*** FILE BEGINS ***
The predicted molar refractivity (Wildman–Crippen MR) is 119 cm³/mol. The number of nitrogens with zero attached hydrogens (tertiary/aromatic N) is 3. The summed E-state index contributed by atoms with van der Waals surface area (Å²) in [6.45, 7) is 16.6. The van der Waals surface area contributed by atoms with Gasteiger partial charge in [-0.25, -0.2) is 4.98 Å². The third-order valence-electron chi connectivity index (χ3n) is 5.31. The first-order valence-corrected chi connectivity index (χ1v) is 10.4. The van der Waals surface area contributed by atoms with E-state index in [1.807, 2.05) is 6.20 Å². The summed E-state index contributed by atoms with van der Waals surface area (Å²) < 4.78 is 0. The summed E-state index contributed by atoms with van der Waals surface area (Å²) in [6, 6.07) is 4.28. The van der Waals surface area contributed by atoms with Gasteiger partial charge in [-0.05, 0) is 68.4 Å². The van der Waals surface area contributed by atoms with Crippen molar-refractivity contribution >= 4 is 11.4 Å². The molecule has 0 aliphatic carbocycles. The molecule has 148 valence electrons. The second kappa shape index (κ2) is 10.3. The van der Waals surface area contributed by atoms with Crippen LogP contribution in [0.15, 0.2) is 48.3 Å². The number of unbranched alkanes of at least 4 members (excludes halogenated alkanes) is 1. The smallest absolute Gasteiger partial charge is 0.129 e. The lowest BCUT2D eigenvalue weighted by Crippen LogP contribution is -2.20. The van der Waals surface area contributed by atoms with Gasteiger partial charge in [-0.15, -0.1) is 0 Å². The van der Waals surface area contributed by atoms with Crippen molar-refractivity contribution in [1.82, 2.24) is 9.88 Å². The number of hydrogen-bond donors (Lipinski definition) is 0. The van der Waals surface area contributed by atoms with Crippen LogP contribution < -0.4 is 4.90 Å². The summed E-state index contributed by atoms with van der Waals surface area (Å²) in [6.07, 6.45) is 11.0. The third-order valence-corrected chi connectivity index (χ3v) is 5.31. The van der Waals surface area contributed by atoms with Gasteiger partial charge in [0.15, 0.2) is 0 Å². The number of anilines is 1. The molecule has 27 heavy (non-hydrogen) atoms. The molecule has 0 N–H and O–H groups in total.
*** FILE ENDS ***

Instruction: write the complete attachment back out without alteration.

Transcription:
The predicted molar refractivity (Wildman–Crippen MR) is 119 cm³/mol. The number of nitrogens with zero attached hydrogens (tertiary/aromatic N) is 3. The summed E-state index contributed by atoms with van der Waals surface area (Å²) in [6.45, 7) is 16.6. The van der Waals surface area contributed by atoms with Gasteiger partial charge in [-0.25, -0.2) is 4.98 Å². The third-order valence-electron chi connectivity index (χ3n) is 5.31. The first-order valence-corrected chi connectivity index (χ1v) is 10.4. The van der Waals surface area contributed by atoms with E-state index in [1.807, 2.05) is 6.20 Å². The summed E-state index contributed by atoms with van der Waals surface area (Å²) < 4.78 is 0. The summed E-state index contributed by atoms with van der Waals surface area (Å²) in [6, 6.07) is 4.28. The van der Waals surface area contributed by atoms with Gasteiger partial charge in [-0.05, 0) is 68.4 Å². The van der Waals surface area contributed by atoms with Crippen molar-refractivity contribution >= 4 is 11.4 Å². The molecule has 0 aliphatic carbocycles. The molecule has 148 valence electrons. The second kappa shape index (κ2) is 10.3. The van der Waals surface area contributed by atoms with Crippen LogP contribution in [0.15, 0.2) is 48.3 Å². The number of unbranched alkanes of at least 4 members (excludes halogenated alkanes) is 1. The smallest absolute Gasteiger partial charge is 0.129 e. The lowest BCUT2D eigenvalue weighted by Crippen LogP contribution is -2.20. The van der Waals surface area contributed by atoms with Gasteiger partial charge in [-0.15, -0.1) is 0 Å². The van der Waals surface area contributed by atoms with Crippen molar-refractivity contribution in [1.82, 2.24) is 9.88 Å². The number of hydrogen-bond donors (Lipinski definition) is 0. The van der Waals surface area contributed by atoms with Crippen LogP contribution < -0.4 is 4.90 Å². The summed E-state index contributed by atoms with van der Waals surface area (Å²) in [6.07, 6.45) is 11.0. The third-order valence-corrected chi connectivity index (χ3v) is 5.31. The van der Waals surface area contributed by atoms with Gasteiger partial charge in [0.15, 0.2) is 0 Å². The number of anilines is 1. The molecule has 27 heavy (non-hydrogen) atoms. The molecule has 0 N–H and O–H groups in total.